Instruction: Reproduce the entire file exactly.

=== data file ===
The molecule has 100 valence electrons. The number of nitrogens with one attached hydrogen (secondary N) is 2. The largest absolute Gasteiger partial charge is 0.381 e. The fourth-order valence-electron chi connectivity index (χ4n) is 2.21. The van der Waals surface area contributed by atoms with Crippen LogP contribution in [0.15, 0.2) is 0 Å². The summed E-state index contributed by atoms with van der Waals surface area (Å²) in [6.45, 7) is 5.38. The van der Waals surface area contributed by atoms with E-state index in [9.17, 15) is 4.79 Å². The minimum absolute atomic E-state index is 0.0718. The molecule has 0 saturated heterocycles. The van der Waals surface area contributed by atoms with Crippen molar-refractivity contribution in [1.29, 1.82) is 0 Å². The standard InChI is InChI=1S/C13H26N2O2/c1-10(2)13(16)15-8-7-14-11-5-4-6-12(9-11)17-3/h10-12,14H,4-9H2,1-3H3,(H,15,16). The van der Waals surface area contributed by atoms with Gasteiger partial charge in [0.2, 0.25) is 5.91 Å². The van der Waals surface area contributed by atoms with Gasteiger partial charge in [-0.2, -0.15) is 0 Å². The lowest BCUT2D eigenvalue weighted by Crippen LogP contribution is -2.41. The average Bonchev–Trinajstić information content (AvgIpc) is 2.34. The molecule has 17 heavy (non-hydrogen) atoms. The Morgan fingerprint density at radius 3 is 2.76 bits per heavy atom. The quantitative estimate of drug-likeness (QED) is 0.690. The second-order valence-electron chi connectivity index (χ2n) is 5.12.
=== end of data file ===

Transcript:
The molecule has 100 valence electrons. The number of nitrogens with one attached hydrogen (secondary N) is 2. The largest absolute Gasteiger partial charge is 0.381 e. The fourth-order valence-electron chi connectivity index (χ4n) is 2.21. The van der Waals surface area contributed by atoms with Crippen LogP contribution in [0.15, 0.2) is 0 Å². The summed E-state index contributed by atoms with van der Waals surface area (Å²) in [6.45, 7) is 5.38. The van der Waals surface area contributed by atoms with E-state index in [9.17, 15) is 4.79 Å². The minimum absolute atomic E-state index is 0.0718. The molecule has 0 saturated heterocycles. The van der Waals surface area contributed by atoms with Crippen molar-refractivity contribution in [1.29, 1.82) is 0 Å². The standard InChI is InChI=1S/C13H26N2O2/c1-10(2)13(16)15-8-7-14-11-5-4-6-12(9-11)17-3/h10-12,14H,4-9H2,1-3H3,(H,15,16). The van der Waals surface area contributed by atoms with Gasteiger partial charge in [0.2, 0.25) is 5.91 Å². The van der Waals surface area contributed by atoms with Gasteiger partial charge in [-0.2, -0.15) is 0 Å². The lowest BCUT2D eigenvalue weighted by Crippen LogP contribution is -2.41. The average Bonchev–Trinajstić information content (AvgIpc) is 2.34. The molecule has 17 heavy (non-hydrogen) atoms. The Morgan fingerprint density at radius 3 is 2.76 bits per heavy atom. The quantitative estimate of drug-likeness (QED) is 0.690. The second-order valence-electron chi connectivity index (χ2n) is 5.12.